Writing a letter to your confirmation candidate

It seems that one of the biggest events in confirmation preparation in this country is the letters of support to be given to the confirmation candidates during their mandatory retreats.

I have three such letters saved on this blog:

Confirmation letter to my daughterConfirmation letter to my fourth sonConfirmation letter to to my third son
I've asked my children what they remember about the letter they got from me and their dad, and also what they remembered about the letters they received. 
The answer was not much, or at least nothing specific. In general they were happy to have gotten a bag full of letters and there was a sense of feeling loved and supported. I guess that's the main thing - for them to have a sense that this is an important step in their spiritual growth, and that people they know, love and respect have taken the time out of their lives to let them know that! So here are some tips on procuring and writing letters for young confirmation candidates. Start thinkin…

All Saints Day

Preparing children for All Saints Day really is a year-long event. Our liturgical calendar is full of feast days all year round and it is important to remember and acknowledge these events as they happen throughout the liturgical year. Unfortunately, I do not believe that we can rely on our parishes to help us with this! For the past six or so years, my parish has allowed the children to process in with the priest dressed in their saint costumes and then during the homily, Father would ask the children who they were and a bit about their saints. This year, for some reason, the powers that be have decided to cancel that and I think it's a shame. (Also a note to me next year to start pushing for it in August!)

So the gist of educating our children about the holy men and women of God falls to Catholic parents. Fortunately homeschooling gives us ample time and opportunities to do so.

I have several tools that help me keep on top of the liturgical year. Of course I use the links from Universalis on my blog, as well as Saint of the Day from American Catholic.

I also use this lovely Catholic Woman's Planner, and have a calendar from the Shrine of the Immaculate Conception up on my wall. With these tools I can see and plan for the liturgical year, all of the feasts and commemorations, almost effortlessly.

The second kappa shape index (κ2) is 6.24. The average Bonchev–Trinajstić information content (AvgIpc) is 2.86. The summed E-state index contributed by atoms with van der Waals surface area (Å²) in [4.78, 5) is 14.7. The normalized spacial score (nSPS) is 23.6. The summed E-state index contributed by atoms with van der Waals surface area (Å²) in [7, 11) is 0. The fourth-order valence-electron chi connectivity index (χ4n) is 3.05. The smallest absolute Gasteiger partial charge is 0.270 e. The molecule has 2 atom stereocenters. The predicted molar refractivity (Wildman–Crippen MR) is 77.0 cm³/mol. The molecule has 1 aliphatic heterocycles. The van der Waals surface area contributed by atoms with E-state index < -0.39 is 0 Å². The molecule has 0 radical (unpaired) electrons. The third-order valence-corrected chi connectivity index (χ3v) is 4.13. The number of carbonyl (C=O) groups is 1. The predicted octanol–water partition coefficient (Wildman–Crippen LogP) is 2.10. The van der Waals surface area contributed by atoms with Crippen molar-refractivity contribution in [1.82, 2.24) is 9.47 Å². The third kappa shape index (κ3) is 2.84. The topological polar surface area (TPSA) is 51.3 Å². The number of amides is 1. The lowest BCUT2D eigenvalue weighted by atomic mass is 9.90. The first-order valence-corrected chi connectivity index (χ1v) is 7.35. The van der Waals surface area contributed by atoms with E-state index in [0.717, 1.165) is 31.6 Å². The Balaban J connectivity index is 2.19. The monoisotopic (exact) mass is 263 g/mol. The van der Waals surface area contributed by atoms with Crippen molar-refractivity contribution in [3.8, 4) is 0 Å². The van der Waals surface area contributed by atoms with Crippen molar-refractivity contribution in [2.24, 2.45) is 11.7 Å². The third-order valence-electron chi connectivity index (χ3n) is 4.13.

Most days we read something about the saint for the day and we ask that saint to, "Pray for Us" after our prayer before meals.

During the year, I like to read more about the saints to the children.
I particularly like, 57 Stories of Saints, by the Daughters of St. Paul, the Picture Book of Saints by Father Lovasik.

A new treasure for me is Father Phillip Tells a Ghost Story, from Adoremus Books (HT to the Happy Catholic for writing about this.) This really does a nice job of incorporating the other connection with ghosts and the dead with their proper place in Catholic life with prayers for the dead and purgatory.

Throughout the year I try to encourage my children to choose which saint they would like to be for All Saints Day and then we work on costumes.

You don't have to be a sewing wizard to make most of these costumes. I really like this pattern, and have used it frequently: Simplicity Pattern 4797. Bible characters are easier to make because you don't require a lot of extra detailing or fitting.

Perhaps the easiest costumes we have made were the archangels. I had my boys wear white sweat pants and sweat shirts and just put the wings on their back. Gabriel had a trumpet, the Archangel Raphael carried a plastic fish and St. Michael had a breast plate and a sword! Another favorite was John the Baptist. I took white long johns and died them brown and then made a tunic from fake fur. A wild wig added to John's rustic look and he also carried a honey jar and some fake books (John ate wild honey and locusts. A simple tunic with a set of keys and you have St. Peter! A block of wood with some holes to stick arrows in, hidden under a tunic and you have St. Sebastian! Martyrs are lots of fun and little boys like them because you can use lots of fake blood and that seems to appeal to their sense of gore that goes with Halloween. Calvin once appealed to his sense of comedy by stuffing himself with pillows and a skull cap, which we glued fuzzy hair to, so that he could portray Thomas Acquinas! He carried a big old fashioned Ledger book as his Summa.

Here are some samples of what my children have been over the years.

Noah as St. Juan Diego

Gabriel as St. Isaac Joques

St. Tarcisius - patron of first communicates

My favorite picture of my children. Top and across Sam as St. Francis, Gabe as John the Baptist, Calvin as St. Thomas Acquinas, and then in front Izzy as Our Lady of Guadelupe and Noah as St. Juan Diego!

Izzy as an angel, and Rosie as St. Kateri.

This year the kids were Father Damien the leper, complete with white make up with black highlights, glasses and a straw hat; St. Tarcicius again, although I think my makeup this year was better for bruising; Blessed Imelda, patroness of First Communicants, and St. Christopher and the Christ Child

I also like to decorate appropriately for All Saints Day with more emphasis on the saintliness of the season and downplay the spooks!

Here's how they look this year!

I use cards from a collection called Ordinary People, Extraordinary Lives. I can't find that available anywhere on the net. Old holy cards or other pictures you can find and save on the net also work very well.

For us I put them on the table cloth and cover them with a plastic covering, that way the kids can talk about them during meals.

All Saints Day is a wonderful fun holiday. With a little effort it can be very educational for the kids and helpful in passing on our rich Catholic heritage and history to the next generation!

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